New Hampshire

Voter rolls
  • Ballots are exempt from New Hampshire’s Right-to-Know law. Ballots used in an election remain sealed in storage boxes until destroyed after the state and federal retention periods.  N.H. Rev. Stat. § 659:95.
Initial ballot counts and recount process
  • Initial counting of ballots is public. N.H. Rev. Stat. § 659:63.
  • Recounts are conducted in public, and anyone can attend. N.H. Rev. Stat. § 660:5.
  • Additional sources: Email from Orville B. Fitch II, Elections Legal Counsel, Assistant Sec’y of State (Sept. 12, 2020).
Dates and deadlines for counting ballots
  • In New Hampshire, counties may not start counting absentee ballots on Election Day until after the polls are closed, although counties may process absentee ballots—meaning prepare them for counting—as early as two hours after polls open on Election Day. N.H. Rev. Stat. § 659:49; N.H. Rev. Stat. § 659:63.
  • There is no official deadline for counting ballots in New Hampshire, although according to the office of the secretary of state, ballots are typically counted within a day or two. N.H. Rev. Stat. § 659:84.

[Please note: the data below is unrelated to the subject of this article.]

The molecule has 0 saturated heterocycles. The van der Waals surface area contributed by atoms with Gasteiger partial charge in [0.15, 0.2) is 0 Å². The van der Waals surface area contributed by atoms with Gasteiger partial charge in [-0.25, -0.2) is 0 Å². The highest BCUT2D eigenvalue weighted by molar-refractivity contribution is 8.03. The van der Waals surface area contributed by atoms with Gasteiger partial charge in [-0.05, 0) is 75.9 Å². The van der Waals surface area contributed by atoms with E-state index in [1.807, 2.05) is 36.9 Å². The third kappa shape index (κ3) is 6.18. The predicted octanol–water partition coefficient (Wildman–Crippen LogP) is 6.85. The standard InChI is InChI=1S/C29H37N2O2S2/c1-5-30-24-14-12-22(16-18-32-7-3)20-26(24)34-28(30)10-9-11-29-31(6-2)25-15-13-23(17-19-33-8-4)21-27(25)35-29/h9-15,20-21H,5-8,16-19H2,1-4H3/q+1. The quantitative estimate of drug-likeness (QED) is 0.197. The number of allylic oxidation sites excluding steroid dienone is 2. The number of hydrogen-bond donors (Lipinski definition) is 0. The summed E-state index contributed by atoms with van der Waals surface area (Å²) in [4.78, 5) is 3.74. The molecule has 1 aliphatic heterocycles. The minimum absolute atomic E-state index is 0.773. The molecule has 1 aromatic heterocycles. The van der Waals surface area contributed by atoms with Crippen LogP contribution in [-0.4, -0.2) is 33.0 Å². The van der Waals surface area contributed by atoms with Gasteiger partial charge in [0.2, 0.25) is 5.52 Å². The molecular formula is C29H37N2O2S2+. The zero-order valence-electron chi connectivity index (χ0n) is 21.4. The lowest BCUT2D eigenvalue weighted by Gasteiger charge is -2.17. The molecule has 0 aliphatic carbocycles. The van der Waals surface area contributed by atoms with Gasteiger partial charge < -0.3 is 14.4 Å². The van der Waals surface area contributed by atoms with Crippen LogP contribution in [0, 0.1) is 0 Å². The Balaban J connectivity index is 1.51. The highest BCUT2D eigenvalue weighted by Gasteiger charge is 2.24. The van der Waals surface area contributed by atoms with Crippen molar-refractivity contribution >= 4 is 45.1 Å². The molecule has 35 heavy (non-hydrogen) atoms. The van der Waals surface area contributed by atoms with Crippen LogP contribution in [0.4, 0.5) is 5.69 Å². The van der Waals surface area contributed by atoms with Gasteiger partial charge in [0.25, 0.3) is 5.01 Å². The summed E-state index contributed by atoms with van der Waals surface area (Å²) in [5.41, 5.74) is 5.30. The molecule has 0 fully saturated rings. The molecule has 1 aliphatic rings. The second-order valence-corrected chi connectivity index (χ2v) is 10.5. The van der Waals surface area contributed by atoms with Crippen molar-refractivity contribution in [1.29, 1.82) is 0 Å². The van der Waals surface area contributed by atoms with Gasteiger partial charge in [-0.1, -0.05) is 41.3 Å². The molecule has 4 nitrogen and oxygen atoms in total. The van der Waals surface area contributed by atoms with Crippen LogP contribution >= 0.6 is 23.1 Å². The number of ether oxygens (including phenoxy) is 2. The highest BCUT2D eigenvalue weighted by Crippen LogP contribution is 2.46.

Election result resources
  • The New Hampshire office of the secretary of state will not post election results on its website until the morning after Election Day, November 9, 2022. According to the office of the secretary of state, local media gather and announce town-specific election data.
Exit polling, newsgathering in or near polling places and ballot selfies
  • New Hampshire does not have specific rules on exit polling, except that such activity should not obstruct voters who are entering or exiting the polling place. The secretary of state’s Election Procedure Manual for New Hampshire, last updated for 2020–21, states that the “best practice” is to keep the press outside the “railed-in area”—beyond which only voters and election officials are permitted, N.H. Rev. Stat. Ann. § 659:21—and allow exit polling to occur in an “adjacent room,” if available.